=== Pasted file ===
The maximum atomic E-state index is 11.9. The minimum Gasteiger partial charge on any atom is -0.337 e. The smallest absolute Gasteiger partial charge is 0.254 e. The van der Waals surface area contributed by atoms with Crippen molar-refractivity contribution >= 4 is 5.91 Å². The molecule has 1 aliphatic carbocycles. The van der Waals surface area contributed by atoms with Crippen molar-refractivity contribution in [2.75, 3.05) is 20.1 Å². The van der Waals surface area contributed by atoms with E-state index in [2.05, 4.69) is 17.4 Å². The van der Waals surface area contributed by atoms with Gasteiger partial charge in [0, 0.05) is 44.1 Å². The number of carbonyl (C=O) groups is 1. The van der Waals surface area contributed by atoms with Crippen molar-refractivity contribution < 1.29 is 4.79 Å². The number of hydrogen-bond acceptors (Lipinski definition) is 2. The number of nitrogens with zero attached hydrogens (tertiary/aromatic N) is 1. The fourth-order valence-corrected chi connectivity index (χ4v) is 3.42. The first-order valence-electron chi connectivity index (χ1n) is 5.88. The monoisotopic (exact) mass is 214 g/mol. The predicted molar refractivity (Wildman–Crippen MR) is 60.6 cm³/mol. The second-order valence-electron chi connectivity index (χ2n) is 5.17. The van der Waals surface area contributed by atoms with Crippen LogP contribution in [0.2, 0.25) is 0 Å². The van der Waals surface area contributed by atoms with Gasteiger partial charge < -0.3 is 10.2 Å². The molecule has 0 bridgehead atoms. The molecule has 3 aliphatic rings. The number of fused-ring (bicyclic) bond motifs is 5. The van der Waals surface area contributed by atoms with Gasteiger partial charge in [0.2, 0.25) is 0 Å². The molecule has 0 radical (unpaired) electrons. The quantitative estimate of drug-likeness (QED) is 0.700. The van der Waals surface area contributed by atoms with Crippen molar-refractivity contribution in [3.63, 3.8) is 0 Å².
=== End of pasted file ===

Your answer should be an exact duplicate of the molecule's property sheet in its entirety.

The maximum atomic E-state index is 11.9. The minimum Gasteiger partial charge on any atom is -0.337 e. The smallest absolute Gasteiger partial charge is 0.254 e. The van der Waals surface area contributed by atoms with Crippen molar-refractivity contribution >= 4 is 5.91 Å². The molecule has 1 aliphatic carbocycles. The van der Waals surface area contributed by atoms with Crippen molar-refractivity contribution in [2.75, 3.05) is 20.1 Å². The van der Waals surface area contributed by atoms with E-state index in [2.05, 4.69) is 17.4 Å². The van der Waals surface area contributed by atoms with Gasteiger partial charge in [0, 0.05) is 44.1 Å². The number of carbonyl (C=O) groups is 1. The van der Waals surface area contributed by atoms with Crippen molar-refractivity contribution < 1.29 is 4.79 Å². The number of hydrogen-bond acceptors (Lipinski definition) is 2. The number of nitrogens with zero attached hydrogens (tertiary/aromatic N) is 1. The fourth-order valence-corrected chi connectivity index (χ4v) is 3.42. The first-order valence-electron chi connectivity index (χ1n) is 5.88. The monoisotopic (exact) mass is 214 g/mol. The predicted molar refractivity (Wildman–Crippen MR) is 60.6 cm³/mol. The second-order valence-electron chi connectivity index (χ2n) is 5.17. The van der Waals surface area contributed by atoms with Crippen LogP contribution in [0.2, 0.25) is 0 Å². The van der Waals surface area contributed by atoms with Gasteiger partial charge < -0.3 is 10.2 Å². The molecule has 0 bridgehead atoms. The molecule has 3 aliphatic rings. The number of fused-ring (bicyclic) bond motifs is 5. The van der Waals surface area contributed by atoms with Gasteiger partial charge in [0.2, 0.25) is 0 Å². The molecule has 0 radical (unpaired) electrons. The quantitative estimate of drug-likeness (QED) is 0.700. The van der Waals surface area contributed by atoms with Crippen molar-refractivity contribution in [3.63, 3.8) is 0 Å².